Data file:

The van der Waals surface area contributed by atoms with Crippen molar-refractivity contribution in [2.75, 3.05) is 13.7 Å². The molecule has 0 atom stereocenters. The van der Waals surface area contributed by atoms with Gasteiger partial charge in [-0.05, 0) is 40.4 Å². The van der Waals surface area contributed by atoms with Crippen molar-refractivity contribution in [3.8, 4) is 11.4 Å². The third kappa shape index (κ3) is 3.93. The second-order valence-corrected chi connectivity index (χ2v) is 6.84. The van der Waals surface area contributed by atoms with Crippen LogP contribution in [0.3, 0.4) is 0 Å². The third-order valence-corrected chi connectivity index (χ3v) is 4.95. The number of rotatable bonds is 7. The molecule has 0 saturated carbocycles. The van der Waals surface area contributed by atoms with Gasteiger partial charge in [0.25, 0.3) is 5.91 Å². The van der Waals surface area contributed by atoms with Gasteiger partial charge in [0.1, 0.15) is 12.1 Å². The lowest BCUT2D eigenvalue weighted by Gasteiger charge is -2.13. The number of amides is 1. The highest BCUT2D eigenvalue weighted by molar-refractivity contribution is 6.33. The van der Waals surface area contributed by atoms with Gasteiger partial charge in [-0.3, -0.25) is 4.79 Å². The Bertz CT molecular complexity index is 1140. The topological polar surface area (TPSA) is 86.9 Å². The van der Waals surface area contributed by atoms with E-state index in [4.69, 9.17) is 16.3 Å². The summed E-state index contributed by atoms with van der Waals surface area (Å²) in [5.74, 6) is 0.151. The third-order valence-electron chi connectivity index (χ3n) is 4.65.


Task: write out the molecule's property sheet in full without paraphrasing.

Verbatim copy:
The van der Waals surface area contributed by atoms with Crippen molar-refractivity contribution in [2.75, 3.05) is 13.7 Å². The molecule has 0 atom stereocenters. The van der Waals surface area contributed by atoms with Gasteiger partial charge in [-0.05, 0) is 40.4 Å². The van der Waals surface area contributed by atoms with Crippen molar-refractivity contribution in [3.8, 4) is 11.4 Å². The third kappa shape index (κ3) is 3.93. The second-order valence-corrected chi connectivity index (χ2v) is 6.84. The van der Waals surface area contributed by atoms with Crippen LogP contribution in [0.3, 0.4) is 0 Å². The third-order valence-corrected chi connectivity index (χ3v) is 4.95. The number of rotatable bonds is 7. The molecule has 0 saturated carbocycles. The van der Waals surface area contributed by atoms with Gasteiger partial charge in [0.25, 0.3) is 5.91 Å². The van der Waals surface area contributed by atoms with Gasteiger partial charge in [0.1, 0.15) is 12.1 Å². The lowest BCUT2D eigenvalue weighted by Gasteiger charge is -2.13. The number of amides is 1. The highest BCUT2D eigenvalue weighted by molar-refractivity contribution is 6.33. The van der Waals surface area contributed by atoms with Gasteiger partial charge in [-0.3, -0.25) is 4.79 Å². The Bertz CT molecular complexity index is 1140. The topological polar surface area (TPSA) is 86.9 Å². The van der Waals surface area contributed by atoms with E-state index in [4.69, 9.17) is 16.3 Å². The summed E-state index contributed by atoms with van der Waals surface area (Å²) in [5.74, 6) is 0.151. The third-order valence-electron chi connectivity index (χ3n) is 4.65.